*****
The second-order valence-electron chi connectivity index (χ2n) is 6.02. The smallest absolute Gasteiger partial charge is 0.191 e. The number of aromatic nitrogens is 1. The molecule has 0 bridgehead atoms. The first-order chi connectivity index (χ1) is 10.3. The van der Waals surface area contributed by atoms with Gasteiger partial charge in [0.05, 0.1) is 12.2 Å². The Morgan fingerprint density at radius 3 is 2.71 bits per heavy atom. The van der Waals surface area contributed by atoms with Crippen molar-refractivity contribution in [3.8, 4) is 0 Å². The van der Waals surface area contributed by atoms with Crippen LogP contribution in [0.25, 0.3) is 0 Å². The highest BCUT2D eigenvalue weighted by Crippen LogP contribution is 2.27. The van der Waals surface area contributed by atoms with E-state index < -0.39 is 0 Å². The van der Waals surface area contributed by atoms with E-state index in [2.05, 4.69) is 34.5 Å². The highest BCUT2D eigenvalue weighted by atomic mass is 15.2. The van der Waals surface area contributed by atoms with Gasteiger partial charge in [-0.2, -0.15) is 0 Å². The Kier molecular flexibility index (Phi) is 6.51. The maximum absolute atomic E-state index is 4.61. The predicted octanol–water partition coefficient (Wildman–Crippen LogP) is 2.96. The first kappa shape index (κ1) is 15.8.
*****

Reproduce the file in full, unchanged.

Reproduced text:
The second-order valence-electron chi connectivity index (χ2n) is 6.02. The smallest absolute Gasteiger partial charge is 0.191 e. The number of aromatic nitrogens is 1. The molecule has 0 bridgehead atoms. The first-order chi connectivity index (χ1) is 10.3. The van der Waals surface area contributed by atoms with Gasteiger partial charge in [0.05, 0.1) is 12.2 Å². The Morgan fingerprint density at radius 3 is 2.71 bits per heavy atom. The van der Waals surface area contributed by atoms with Crippen molar-refractivity contribution in [3.8, 4) is 0 Å². The van der Waals surface area contributed by atoms with Crippen LogP contribution in [0.25, 0.3) is 0 Å². The highest BCUT2D eigenvalue weighted by Crippen LogP contribution is 2.27. The van der Waals surface area contributed by atoms with E-state index < -0.39 is 0 Å². The van der Waals surface area contributed by atoms with E-state index in [2.05, 4.69) is 34.5 Å². The highest BCUT2D eigenvalue weighted by atomic mass is 15.2. The van der Waals surface area contributed by atoms with Gasteiger partial charge in [-0.2, -0.15) is 0 Å². The Kier molecular flexibility index (Phi) is 6.51. The maximum absolute atomic E-state index is 4.61. The predicted octanol–water partition coefficient (Wildman–Crippen LogP) is 2.96. The first kappa shape index (κ1) is 15.8.